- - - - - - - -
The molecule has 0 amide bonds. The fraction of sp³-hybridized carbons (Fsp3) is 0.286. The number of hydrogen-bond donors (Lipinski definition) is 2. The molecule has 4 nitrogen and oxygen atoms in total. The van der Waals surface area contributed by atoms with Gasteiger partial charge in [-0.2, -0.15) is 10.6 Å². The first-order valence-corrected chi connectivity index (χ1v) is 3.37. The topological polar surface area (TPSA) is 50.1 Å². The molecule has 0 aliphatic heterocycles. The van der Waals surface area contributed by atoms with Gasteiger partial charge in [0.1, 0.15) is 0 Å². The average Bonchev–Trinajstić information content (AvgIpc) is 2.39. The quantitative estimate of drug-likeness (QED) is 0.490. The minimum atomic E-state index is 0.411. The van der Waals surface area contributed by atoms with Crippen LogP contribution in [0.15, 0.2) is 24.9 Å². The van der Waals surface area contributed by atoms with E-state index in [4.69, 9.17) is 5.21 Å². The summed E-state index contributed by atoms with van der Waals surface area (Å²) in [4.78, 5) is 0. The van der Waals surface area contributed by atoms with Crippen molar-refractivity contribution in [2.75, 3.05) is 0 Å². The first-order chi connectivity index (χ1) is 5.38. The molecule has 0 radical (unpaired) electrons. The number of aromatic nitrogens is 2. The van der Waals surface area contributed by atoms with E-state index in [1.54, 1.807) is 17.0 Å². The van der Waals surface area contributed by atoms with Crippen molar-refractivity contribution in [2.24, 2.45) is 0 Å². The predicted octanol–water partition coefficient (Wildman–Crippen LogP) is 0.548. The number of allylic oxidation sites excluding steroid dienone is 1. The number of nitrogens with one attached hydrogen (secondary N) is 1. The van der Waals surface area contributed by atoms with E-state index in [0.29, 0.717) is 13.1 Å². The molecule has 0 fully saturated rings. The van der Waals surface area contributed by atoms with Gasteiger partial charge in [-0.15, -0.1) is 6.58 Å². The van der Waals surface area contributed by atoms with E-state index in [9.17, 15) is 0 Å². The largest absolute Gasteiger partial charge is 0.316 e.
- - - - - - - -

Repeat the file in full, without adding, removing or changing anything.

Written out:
The molecule has 0 amide bonds. The fraction of sp³-hybridized carbons (Fsp3) is 0.286. The number of hydrogen-bond donors (Lipinski definition) is 2. The molecule has 4 nitrogen and oxygen atoms in total. The van der Waals surface area contributed by atoms with Gasteiger partial charge in [-0.2, -0.15) is 10.6 Å². The first-order valence-corrected chi connectivity index (χ1v) is 3.37. The topological polar surface area (TPSA) is 50.1 Å². The molecule has 0 aliphatic heterocycles. The van der Waals surface area contributed by atoms with Gasteiger partial charge in [0.1, 0.15) is 0 Å². The average Bonchev–Trinajstić information content (AvgIpc) is 2.39. The quantitative estimate of drug-likeness (QED) is 0.490. The minimum atomic E-state index is 0.411. The van der Waals surface area contributed by atoms with Crippen LogP contribution in [0.15, 0.2) is 24.9 Å². The van der Waals surface area contributed by atoms with E-state index in [4.69, 9.17) is 5.21 Å². The summed E-state index contributed by atoms with van der Waals surface area (Å²) in [4.78, 5) is 0. The van der Waals surface area contributed by atoms with Crippen molar-refractivity contribution in [2.75, 3.05) is 0 Å². The first-order chi connectivity index (χ1) is 5.38. The molecule has 0 radical (unpaired) electrons. The number of aromatic nitrogens is 2. The van der Waals surface area contributed by atoms with E-state index in [1.54, 1.807) is 17.0 Å². The van der Waals surface area contributed by atoms with Crippen molar-refractivity contribution in [2.24, 2.45) is 0 Å². The predicted octanol–water partition coefficient (Wildman–Crippen LogP) is 0.548. The number of allylic oxidation sites excluding steroid dienone is 1. The number of nitrogens with one attached hydrogen (secondary N) is 1. The van der Waals surface area contributed by atoms with E-state index in [0.29, 0.717) is 13.1 Å². The molecule has 0 fully saturated rings. The van der Waals surface area contributed by atoms with Gasteiger partial charge in [-0.15, -0.1) is 6.58 Å². The van der Waals surface area contributed by atoms with E-state index in [9.17, 15) is 0 Å². The largest absolute Gasteiger partial charge is 0.316 e.